I believe there are three basic components to the Commission’s development and execution of a successful technology strategy. The first element is to develop a needs-based strategy. The second element is to organize the Commission in a manner that effectively utilizes new technology. The third and final element is determining the financial requirements, and that includes finding creative solutions to bringing it all together.
Knowledge Management/Needs-based Strategy
With regard to a needs-based system, I believe that we have failed to employ concepts of knowledge management. We have a lot of data being manipulated and organized into more information. But, we are missing that last step of turning that information into comprehensive knowledge about the markets, trading strategies and behaviors, risks, weaknesses, etc.
We need to be asking each office and division within the Commission: What information do you need to accomplish your duties and mission critical goals? What are your concerns? What keeps you up at night? Flash crash? Manipulation? Missing customer money? Risk Management? We need to understand their priorities and develop a clear strategy based on that information.
Organization: Office of Technology and Data is on the Right Path
With regard to the Commission's organizational structure, I believe we are making good progress. In 2011, I urged the Commissioners to reorganize the Commission and create an Office of Data and Technology with responsibility for the intake, organization and management of data from both the futures and swaps markets. This office joined our technology group with market oversight staff. The joined forces are now able to focus on developing automated data collection, aggregation and surveillance. Thus far, I have been impressed with this new initiative. But, I still believe we have to do more to remove the silos among other divisions to ensure their level of technology adoption is maximized and our investment priorities are well-defined. We don't have the financial luxury develop redundant systems.
Big Data Challenges
The Commission is facing a big data crisis, but I use this term “big data” loosely. While our data challenges are big for the Commission, they pale in comparison to most companies – many in our industry. When I asked our staff about our storage challenges, they indicated that five terabytes of data is pushing the limits of our storage capacity. However, when I spoke with a hedge fund manager about their data demands, I was told this one fund collects over seven terabytes per day.
The Commission is pushing the limits on both our hardware and software capabilities. The lack of data storage and processing capacity is undermining our oversight and surveillance capabilities. Early this month, our new surveillance chief, Matthew Hunter, gave me a demonstration utilizing new visualization surveillance tools, and on several occasions the system crashed, unable to handle the computing demands.
Since arriving at the Commission, I have argued for a greater share of our budgets to be dedicated to technology. The Commission has consistently requested additional funding for technology. However, when technology competes with new hires, technology always loses. Congress directed the Commission to provide a minimum floor for technology. In Fiscal Year 2011, Congress directed the Commission to spend not less than $37.2 million; we spent the minimum.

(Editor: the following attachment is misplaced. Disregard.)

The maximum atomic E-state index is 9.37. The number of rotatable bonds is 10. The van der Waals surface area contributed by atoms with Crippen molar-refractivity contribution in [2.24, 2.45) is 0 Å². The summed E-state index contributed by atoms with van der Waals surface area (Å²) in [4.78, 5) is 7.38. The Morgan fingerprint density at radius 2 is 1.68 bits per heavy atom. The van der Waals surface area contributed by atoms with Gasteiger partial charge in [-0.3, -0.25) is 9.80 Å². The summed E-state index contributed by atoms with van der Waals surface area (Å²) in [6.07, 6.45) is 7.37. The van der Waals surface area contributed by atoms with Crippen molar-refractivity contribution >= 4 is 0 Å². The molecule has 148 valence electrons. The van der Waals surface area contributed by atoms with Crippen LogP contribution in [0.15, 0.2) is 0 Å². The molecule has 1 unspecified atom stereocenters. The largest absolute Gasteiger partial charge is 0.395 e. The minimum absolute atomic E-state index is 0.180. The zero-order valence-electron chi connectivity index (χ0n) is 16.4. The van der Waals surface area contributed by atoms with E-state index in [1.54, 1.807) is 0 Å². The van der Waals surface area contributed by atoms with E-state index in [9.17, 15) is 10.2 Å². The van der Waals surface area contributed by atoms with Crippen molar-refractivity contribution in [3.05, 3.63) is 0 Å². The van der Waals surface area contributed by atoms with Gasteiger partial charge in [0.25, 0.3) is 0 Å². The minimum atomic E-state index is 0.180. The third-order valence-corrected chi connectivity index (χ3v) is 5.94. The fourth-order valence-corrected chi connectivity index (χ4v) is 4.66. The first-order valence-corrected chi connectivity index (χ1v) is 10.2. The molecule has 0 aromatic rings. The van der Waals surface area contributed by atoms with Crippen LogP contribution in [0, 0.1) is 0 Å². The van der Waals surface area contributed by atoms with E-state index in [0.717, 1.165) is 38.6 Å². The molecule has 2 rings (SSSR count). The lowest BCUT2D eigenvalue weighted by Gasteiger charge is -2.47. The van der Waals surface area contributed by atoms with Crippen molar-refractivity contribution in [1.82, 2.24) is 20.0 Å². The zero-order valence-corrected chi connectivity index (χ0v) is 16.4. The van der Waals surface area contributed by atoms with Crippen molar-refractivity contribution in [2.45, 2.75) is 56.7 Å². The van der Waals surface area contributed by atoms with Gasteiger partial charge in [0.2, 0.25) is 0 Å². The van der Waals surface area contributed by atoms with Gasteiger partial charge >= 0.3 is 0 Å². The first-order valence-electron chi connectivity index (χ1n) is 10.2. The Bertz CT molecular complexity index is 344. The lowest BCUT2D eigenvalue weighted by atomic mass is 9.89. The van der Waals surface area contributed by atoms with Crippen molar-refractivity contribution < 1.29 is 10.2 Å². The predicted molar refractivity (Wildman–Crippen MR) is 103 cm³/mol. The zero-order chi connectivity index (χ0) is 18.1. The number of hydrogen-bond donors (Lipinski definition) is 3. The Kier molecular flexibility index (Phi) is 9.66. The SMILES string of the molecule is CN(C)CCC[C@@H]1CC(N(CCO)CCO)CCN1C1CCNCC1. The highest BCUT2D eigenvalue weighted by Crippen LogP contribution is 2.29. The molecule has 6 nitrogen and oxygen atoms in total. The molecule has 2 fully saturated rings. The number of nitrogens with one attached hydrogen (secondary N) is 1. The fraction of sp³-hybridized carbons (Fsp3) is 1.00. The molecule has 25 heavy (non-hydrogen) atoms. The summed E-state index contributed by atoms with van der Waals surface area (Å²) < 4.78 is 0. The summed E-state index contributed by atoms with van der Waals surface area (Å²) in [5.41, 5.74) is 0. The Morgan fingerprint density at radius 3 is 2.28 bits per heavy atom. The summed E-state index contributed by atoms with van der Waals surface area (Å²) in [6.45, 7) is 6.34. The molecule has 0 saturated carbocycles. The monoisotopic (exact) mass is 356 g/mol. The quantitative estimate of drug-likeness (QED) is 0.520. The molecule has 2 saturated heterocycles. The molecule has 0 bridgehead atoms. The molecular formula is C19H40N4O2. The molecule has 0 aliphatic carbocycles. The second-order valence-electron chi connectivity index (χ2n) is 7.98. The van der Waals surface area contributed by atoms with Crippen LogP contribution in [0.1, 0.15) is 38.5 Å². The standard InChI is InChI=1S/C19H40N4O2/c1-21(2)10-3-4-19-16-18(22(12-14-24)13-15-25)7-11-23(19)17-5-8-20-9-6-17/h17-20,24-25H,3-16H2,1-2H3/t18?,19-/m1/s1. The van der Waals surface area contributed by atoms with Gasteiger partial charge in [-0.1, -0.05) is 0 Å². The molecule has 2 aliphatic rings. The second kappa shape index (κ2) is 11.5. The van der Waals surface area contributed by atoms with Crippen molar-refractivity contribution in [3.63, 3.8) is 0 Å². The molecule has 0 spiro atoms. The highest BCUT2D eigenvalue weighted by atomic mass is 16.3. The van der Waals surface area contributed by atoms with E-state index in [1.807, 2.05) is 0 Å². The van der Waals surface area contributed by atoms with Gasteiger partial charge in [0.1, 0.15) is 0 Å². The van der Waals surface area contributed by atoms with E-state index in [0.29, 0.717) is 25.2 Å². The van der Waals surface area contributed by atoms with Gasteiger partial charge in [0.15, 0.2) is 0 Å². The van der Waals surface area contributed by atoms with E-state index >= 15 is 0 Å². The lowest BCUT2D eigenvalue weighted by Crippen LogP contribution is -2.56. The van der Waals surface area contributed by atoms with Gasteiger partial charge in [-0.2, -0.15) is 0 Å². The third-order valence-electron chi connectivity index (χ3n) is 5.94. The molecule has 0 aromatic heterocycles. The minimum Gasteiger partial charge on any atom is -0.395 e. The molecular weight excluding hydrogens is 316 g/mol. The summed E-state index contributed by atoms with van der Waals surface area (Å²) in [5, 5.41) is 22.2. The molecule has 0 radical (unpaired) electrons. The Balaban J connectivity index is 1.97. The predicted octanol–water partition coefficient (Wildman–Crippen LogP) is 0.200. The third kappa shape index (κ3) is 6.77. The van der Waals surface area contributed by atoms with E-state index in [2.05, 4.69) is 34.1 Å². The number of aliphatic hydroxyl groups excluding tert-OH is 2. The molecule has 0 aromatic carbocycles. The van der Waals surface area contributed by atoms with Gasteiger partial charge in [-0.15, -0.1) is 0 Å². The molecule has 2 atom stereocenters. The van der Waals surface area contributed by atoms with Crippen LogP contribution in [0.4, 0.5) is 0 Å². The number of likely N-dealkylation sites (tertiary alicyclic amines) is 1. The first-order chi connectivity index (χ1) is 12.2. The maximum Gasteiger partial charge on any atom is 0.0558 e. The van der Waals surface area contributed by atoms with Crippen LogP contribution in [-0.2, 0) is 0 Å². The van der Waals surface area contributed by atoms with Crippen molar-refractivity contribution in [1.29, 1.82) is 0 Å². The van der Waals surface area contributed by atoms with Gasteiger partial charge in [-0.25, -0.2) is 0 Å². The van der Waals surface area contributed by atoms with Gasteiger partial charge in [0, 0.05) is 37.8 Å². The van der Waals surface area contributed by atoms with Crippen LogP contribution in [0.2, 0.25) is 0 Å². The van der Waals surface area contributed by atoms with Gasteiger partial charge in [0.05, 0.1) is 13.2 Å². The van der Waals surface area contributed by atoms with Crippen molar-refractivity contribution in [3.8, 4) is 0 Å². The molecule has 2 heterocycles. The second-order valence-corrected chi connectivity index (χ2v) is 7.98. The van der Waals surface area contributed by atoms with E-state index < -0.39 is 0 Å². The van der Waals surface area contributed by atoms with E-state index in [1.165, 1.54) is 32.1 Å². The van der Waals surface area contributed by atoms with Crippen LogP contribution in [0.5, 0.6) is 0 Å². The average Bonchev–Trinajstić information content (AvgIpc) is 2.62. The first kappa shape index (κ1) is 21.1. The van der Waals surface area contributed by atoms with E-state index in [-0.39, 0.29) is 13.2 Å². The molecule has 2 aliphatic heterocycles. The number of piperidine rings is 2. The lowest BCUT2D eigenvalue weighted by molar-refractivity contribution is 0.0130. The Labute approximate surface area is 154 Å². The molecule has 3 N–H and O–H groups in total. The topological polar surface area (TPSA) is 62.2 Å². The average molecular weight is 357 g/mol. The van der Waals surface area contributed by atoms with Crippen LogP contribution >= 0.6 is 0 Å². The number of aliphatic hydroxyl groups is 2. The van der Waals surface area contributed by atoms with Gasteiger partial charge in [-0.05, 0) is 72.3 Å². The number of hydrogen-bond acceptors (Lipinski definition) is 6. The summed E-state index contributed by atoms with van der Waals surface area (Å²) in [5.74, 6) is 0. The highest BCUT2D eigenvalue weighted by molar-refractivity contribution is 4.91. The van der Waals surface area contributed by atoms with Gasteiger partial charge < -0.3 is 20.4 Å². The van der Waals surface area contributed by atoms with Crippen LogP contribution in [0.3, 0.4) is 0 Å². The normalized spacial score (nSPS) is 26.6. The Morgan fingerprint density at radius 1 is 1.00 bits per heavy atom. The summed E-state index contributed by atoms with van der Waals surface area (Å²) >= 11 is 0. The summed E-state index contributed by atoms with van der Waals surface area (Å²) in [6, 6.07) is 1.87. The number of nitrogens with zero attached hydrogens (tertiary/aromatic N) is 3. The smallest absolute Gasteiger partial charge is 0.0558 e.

In Fiscal Year 2012, the Commission received $55 million for technology and then immediately requested that $10 million of the funds be reprogrammed to support new hires, leaving the Commission with just $45 million.
Congress has been very sympathetic to the Commission’s technology needs pushing us to invest more in technology, only to be told “No, we have other higher priorities.” I hope Congress continues to push the Commission to do more with technology and fence the money off to prevent it from being used for other purposes.
Our fate for fiscal year 2013 remains unresolved, but we have requested $96 million for technology. We based this request on a two page budget narrative—which constitutes our technology strategy. You cannot tell where funding for Blackberries end, and investment in new surveillance hardware begins. And that may not be the worst of our problems.
Let me make on one final point about applying imagination, so that we have an intelligent financial regulatory systems. The new Office of Financial Regulation (OFR) is being established to be the aggregator of all financial data to perform a cross market analysis and research. They will use the data collected by the various prudential regulators and undertake research across markets to spot trends or concerns that aren't apparent to the front line regulators. This only works if we show a little imagination and develop a system that leverages the work of the individual agencies, rather than duplicates it. Duplication and redundancy is the default position of every other federal agency—it wastes resources we don't have and causes us to miss opportunities to solve our big data problems together. This office should consider adopting a role similar to the Office of Science and Technology Policy (“OSTP”). Recently, OSTP coordinated a cross agency research effort on “Big Data” in which six Federal departments and agencies announced more than $200 million in new commitments towards solving big data questions.4 A similar approach could be used by OFR. Oh, and remember I told you about Roadrunner? Well, on Monday, DoE announced that it awarded contracts to various technology vendors to develop systems that operate at one quintillion calculations per second, or a thousand times faster than Roadrunner.5 And, they are going to do that without escalating energy consumption. They refer to this type of research and develop as “extreme-scale.” Here at the Commission, we need to start by just getting on a scale.
Technology Investment Strategy
I believe our lack of commitment to technology stems from the fact that we don’t have a specific technology strategy. I believe there is recognition of the importance of technology, but it is accompanied by an incomplete understanding of how it will be specifically applied at this point.